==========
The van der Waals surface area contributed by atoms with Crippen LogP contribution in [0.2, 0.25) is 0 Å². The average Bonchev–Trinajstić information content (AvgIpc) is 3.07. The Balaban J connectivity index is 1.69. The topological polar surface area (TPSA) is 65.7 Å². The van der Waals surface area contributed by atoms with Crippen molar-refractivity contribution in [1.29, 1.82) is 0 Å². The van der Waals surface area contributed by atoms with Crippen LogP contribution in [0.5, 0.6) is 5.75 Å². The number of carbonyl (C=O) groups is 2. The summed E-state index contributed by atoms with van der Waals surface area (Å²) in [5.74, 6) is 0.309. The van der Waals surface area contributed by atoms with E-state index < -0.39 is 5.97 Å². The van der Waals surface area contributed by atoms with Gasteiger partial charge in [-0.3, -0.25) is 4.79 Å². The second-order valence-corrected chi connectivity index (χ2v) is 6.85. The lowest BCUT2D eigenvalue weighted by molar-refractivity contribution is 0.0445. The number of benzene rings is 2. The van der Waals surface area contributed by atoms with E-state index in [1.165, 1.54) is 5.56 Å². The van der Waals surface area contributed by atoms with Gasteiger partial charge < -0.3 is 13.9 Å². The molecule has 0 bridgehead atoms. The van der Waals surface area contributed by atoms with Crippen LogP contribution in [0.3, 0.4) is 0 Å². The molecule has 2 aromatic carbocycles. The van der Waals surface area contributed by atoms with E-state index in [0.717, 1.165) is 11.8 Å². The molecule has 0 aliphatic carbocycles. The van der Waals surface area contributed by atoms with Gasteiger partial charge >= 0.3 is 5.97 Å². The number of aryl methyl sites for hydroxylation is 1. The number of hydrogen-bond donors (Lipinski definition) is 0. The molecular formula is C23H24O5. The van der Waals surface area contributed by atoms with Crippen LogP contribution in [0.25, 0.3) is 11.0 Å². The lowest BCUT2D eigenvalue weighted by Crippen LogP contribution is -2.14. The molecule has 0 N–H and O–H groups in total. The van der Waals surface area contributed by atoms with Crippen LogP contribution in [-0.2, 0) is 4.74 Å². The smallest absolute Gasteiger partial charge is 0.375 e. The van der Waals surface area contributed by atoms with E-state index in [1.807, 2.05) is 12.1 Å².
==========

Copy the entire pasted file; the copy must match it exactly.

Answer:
The van der Waals surface area contributed by atoms with Crippen LogP contribution in [0.2, 0.25) is 0 Å². The average Bonchev–Trinajstić information content (AvgIpc) is 3.07. The Balaban J connectivity index is 1.69. The topological polar surface area (TPSA) is 65.7 Å². The van der Waals surface area contributed by atoms with Crippen molar-refractivity contribution in [1.29, 1.82) is 0 Å². The van der Waals surface area contributed by atoms with Crippen LogP contribution in [0.5, 0.6) is 5.75 Å². The number of carbonyl (C=O) groups is 2. The summed E-state index contributed by atoms with van der Waals surface area (Å²) in [5.74, 6) is 0.309. The van der Waals surface area contributed by atoms with E-state index < -0.39 is 5.97 Å². The van der Waals surface area contributed by atoms with Gasteiger partial charge in [-0.3, -0.25) is 4.79 Å². The second-order valence-corrected chi connectivity index (χ2v) is 6.85. The lowest BCUT2D eigenvalue weighted by molar-refractivity contribution is 0.0445. The number of benzene rings is 2. The van der Waals surface area contributed by atoms with E-state index in [1.165, 1.54) is 5.56 Å². The van der Waals surface area contributed by atoms with Gasteiger partial charge < -0.3 is 13.9 Å². The molecule has 0 bridgehead atoms. The van der Waals surface area contributed by atoms with Crippen LogP contribution in [0.3, 0.4) is 0 Å². The molecule has 2 aromatic carbocycles. The van der Waals surface area contributed by atoms with E-state index in [0.717, 1.165) is 11.8 Å². The molecule has 0 aliphatic carbocycles. The van der Waals surface area contributed by atoms with Gasteiger partial charge >= 0.3 is 5.97 Å². The number of aryl methyl sites for hydroxylation is 1. The number of hydrogen-bond donors (Lipinski definition) is 0. The molecular formula is C23H24O5. The van der Waals surface area contributed by atoms with Crippen LogP contribution in [0.25, 0.3) is 11.0 Å². The lowest BCUT2D eigenvalue weighted by Crippen LogP contribution is -2.14. The molecule has 0 N–H and O–H groups in total. The van der Waals surface area contributed by atoms with Crippen LogP contribution in [-0.2, 0) is 4.74 Å². The smallest absolute Gasteiger partial charge is 0.375 e. The van der Waals surface area contributed by atoms with E-state index in [1.807, 2.05) is 12.1 Å².